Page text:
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Don Bremner - 3 Time Heart Survivor and Advocate

I had my first heart attack at the age of 51 about an hour after a hard game of squash.  Up to that point I was in excellent health and maintained my fitness by running 10Ks and half-marathons.  I knew about my family heart history but like many thought, ’I’m fitter and healthier with a much better diet than Dad had’ believing it wouldn’t impact me.

But that changed an hour after a squash game in 2004 when I felt nausea, dizziness, sweating, and threw up several times. Twenty minutes later there was no pain but tightening in my chest. Being a guy I made a practical decision to drive 17 miles home to my wife. Do not do this.

Once home the paramedics were called quickly and I started receiving medical attention. The great work they do includes communicating with the hospital so they are prepared to receive you and this can be life- saving.

They put paddles to my chest in the wagon leading to a stent in RCA. Home lunchtime Wed. I went back to the gym Saturday to ramp up my fitness slowly.

In 2005 I experienced a similar event and had another episode in 2012.  I am very fortunate to survive these events and feel compelled to share my story and help others.

I have made it my mission to talk with groups of people to help them learn the risk factors and warning signs associated with heart disease – especially men!  I have found that guys have a terrific ability to ignore warning signs and not admit when their body is telling them something is wrong. 

I explain the importance of good nutrition and exercise.  But I also explain the critical role that genes and family history play in one’s risk for heart disease.  My dad died at age 59 from cardiovascular disease after three events.  His dad also died at 67 from CVD.  My brother had a double by pass at age 49 and is thankfully still living at 76.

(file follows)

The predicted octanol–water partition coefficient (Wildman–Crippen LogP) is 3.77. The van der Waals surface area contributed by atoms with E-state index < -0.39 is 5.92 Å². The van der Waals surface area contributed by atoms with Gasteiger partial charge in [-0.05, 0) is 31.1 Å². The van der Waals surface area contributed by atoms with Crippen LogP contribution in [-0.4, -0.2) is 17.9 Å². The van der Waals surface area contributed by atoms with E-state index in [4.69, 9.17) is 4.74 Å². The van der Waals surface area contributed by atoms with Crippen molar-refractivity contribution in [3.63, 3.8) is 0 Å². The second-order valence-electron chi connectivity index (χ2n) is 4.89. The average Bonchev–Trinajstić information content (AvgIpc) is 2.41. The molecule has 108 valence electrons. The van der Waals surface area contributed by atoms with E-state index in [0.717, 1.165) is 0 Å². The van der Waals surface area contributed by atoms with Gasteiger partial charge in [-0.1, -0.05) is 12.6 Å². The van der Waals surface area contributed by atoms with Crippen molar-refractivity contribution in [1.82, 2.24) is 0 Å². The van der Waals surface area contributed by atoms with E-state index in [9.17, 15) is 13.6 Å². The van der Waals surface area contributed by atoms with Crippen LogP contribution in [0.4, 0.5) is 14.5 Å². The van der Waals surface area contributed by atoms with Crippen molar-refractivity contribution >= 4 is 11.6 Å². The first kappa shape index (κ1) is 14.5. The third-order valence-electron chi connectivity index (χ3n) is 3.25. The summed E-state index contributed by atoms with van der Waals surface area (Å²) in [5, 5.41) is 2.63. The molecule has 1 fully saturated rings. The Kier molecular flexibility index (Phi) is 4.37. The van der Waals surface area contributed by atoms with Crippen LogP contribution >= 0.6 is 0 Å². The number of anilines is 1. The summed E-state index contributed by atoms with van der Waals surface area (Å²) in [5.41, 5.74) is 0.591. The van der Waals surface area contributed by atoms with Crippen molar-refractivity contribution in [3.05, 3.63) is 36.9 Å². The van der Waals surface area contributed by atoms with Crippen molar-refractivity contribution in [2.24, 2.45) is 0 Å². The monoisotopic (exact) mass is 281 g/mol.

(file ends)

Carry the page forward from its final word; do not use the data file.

My message is simple: know your risk, know your numbers, and don’t ignore warning signs.  Listen to your Doctor and act on their advice. Your loved ones and friends will thanks you.

While I have made many presentations over the years I recently made a trip to the New Mexico Capitol to share my story with lawmakers.  With the help of heart and stroke healthy legislation we can continue to not only raise awareness but improve effective systems of care for patients. 

I look forward to sharing my story with anyone willing to hear it and encourage you to share your voice in any way you can. 

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First Steps for a Smoke-Free Fayetteville

Want to see a 100% Smoke Free Fayetteville? Then join us for a Smoke Free Fayetteville Meet and Greet on Wednesday, February 18th from 3:00 – 5:00 p.m. at the Northwest Arkansas Free Health Center, 1100 North Woolsey Avenue, Fayetteville, AR 72703.

For more information please contact Allison Hogue at Allison.hogue@heart.org.

We believe everyone deserves the right to breathe smoke-free air.  Nobody should be forced to choose between their health and a paycheck.  Come meet other volunteers and community healthy supporters as we discuss next steps for Smoke-Free Fayetteville. 

 

 

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Wear Red Day at the Arkansas Capitol

The color of red invaded the Arkansas Capitol on Thursday, February 5th.  The American Heart Association held a Wear Red Day celebration, unveiled the 2015 Survivors Gallery, and hosted an Advocacy Lunch and Learn on our legislative priorities.